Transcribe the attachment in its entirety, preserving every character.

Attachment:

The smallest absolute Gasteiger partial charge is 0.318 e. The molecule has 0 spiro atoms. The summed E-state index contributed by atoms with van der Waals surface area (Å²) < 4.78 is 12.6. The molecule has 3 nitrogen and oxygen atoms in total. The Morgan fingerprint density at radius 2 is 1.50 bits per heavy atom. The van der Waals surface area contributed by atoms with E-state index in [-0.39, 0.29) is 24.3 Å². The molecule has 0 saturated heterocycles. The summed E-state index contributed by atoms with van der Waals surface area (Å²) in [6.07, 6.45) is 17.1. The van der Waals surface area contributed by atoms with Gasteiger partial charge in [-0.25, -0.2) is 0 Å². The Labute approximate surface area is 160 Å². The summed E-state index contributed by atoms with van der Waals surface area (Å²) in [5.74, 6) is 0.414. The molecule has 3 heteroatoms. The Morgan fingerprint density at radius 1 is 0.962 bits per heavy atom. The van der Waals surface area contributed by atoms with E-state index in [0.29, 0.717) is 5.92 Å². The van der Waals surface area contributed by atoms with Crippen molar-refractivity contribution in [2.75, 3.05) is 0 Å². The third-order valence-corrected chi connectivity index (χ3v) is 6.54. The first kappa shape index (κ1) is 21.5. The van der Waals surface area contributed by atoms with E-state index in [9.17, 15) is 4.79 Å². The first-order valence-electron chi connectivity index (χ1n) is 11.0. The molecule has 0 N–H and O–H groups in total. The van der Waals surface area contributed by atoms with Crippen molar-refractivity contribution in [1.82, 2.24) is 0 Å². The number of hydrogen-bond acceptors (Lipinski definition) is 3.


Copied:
The smallest absolute Gasteiger partial charge is 0.318 e. The molecule has 0 spiro atoms. The summed E-state index contributed by atoms with van der Waals surface area (Å²) < 4.78 is 12.6. The molecule has 3 nitrogen and oxygen atoms in total. The Morgan fingerprint density at radius 2 is 1.50 bits per heavy atom. The van der Waals surface area contributed by atoms with E-state index in [-0.39, 0.29) is 24.3 Å². The molecule has 0 saturated heterocycles. The summed E-state index contributed by atoms with van der Waals surface area (Å²) in [6.07, 6.45) is 17.1. The van der Waals surface area contributed by atoms with Gasteiger partial charge in [-0.25, -0.2) is 0 Å². The Labute approximate surface area is 160 Å². The summed E-state index contributed by atoms with van der Waals surface area (Å²) in [5.74, 6) is 0.414. The molecule has 3 heteroatoms. The Morgan fingerprint density at radius 1 is 0.962 bits per heavy atom. The van der Waals surface area contributed by atoms with E-state index in [0.29, 0.717) is 5.92 Å². The van der Waals surface area contributed by atoms with Crippen molar-refractivity contribution in [2.75, 3.05) is 0 Å². The third-order valence-corrected chi connectivity index (χ3v) is 6.54. The first kappa shape index (κ1) is 21.5. The van der Waals surface area contributed by atoms with E-state index in [9.17, 15) is 4.79 Å². The first-order valence-electron chi connectivity index (χ1n) is 11.0. The molecule has 0 N–H and O–H groups in total. The van der Waals surface area contributed by atoms with Crippen molar-refractivity contribution in [1.82, 2.24) is 0 Å². The number of hydrogen-bond acceptors (Lipinski definition) is 3.